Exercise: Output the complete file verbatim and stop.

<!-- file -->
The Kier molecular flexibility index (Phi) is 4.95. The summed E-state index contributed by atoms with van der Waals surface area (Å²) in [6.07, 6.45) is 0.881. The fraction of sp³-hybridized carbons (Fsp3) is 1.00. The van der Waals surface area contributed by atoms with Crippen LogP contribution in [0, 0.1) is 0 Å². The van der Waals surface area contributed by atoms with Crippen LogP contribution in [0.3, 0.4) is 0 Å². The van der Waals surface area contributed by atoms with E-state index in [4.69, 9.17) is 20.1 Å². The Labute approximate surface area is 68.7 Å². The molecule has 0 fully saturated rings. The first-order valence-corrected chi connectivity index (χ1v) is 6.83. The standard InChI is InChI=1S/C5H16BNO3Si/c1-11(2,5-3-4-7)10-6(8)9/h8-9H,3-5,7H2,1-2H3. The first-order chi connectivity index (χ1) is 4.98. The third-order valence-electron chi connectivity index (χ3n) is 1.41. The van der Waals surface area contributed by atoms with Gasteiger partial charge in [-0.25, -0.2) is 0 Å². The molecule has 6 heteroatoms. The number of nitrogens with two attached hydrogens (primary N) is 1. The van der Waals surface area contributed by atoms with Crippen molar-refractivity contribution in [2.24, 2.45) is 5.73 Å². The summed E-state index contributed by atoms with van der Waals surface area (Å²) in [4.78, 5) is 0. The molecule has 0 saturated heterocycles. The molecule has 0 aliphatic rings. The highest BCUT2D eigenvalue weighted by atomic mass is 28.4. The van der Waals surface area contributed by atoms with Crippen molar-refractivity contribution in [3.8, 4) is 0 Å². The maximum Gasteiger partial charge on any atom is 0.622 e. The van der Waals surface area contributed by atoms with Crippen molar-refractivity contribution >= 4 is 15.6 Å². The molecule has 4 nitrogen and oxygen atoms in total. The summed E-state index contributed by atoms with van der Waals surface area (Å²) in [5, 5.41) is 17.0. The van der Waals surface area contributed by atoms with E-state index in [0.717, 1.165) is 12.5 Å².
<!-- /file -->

The Kier molecular flexibility index (Phi) is 4.95. The summed E-state index contributed by atoms with van der Waals surface area (Å²) in [6.07, 6.45) is 0.881. The fraction of sp³-hybridized carbons (Fsp3) is 1.00. The van der Waals surface area contributed by atoms with Crippen LogP contribution in [0, 0.1) is 0 Å². The van der Waals surface area contributed by atoms with Crippen LogP contribution in [0.3, 0.4) is 0 Å². The van der Waals surface area contributed by atoms with E-state index in [4.69, 9.17) is 20.1 Å². The Labute approximate surface area is 68.7 Å². The molecule has 0 fully saturated rings. The first-order valence-corrected chi connectivity index (χ1v) is 6.83. The standard InChI is InChI=1S/C5H16BNO3Si/c1-11(2,5-3-4-7)10-6(8)9/h8-9H,3-5,7H2,1-2H3. The first-order chi connectivity index (χ1) is 4.98. The third-order valence-electron chi connectivity index (χ3n) is 1.41. The van der Waals surface area contributed by atoms with Gasteiger partial charge in [-0.25, -0.2) is 0 Å². The molecule has 6 heteroatoms. The number of nitrogens with two attached hydrogens (primary N) is 1. The van der Waals surface area contributed by atoms with Crippen molar-refractivity contribution in [2.24, 2.45) is 5.73 Å². The summed E-state index contributed by atoms with van der Waals surface area (Å²) in [4.78, 5) is 0. The molecule has 0 saturated heterocycles. The molecule has 0 aliphatic rings. The highest BCUT2D eigenvalue weighted by atomic mass is 28.4. The van der Waals surface area contributed by atoms with Crippen molar-refractivity contribution in [3.8, 4) is 0 Å². The maximum Gasteiger partial charge on any atom is 0.622 e. The van der Waals surface area contributed by atoms with Crippen molar-refractivity contribution >= 4 is 15.6 Å². The molecule has 4 nitrogen and oxygen atoms in total. The summed E-state index contributed by atoms with van der Waals surface area (Å²) in [5, 5.41) is 17.0. The van der Waals surface area contributed by atoms with E-state index in [0.717, 1.165) is 12.5 Å².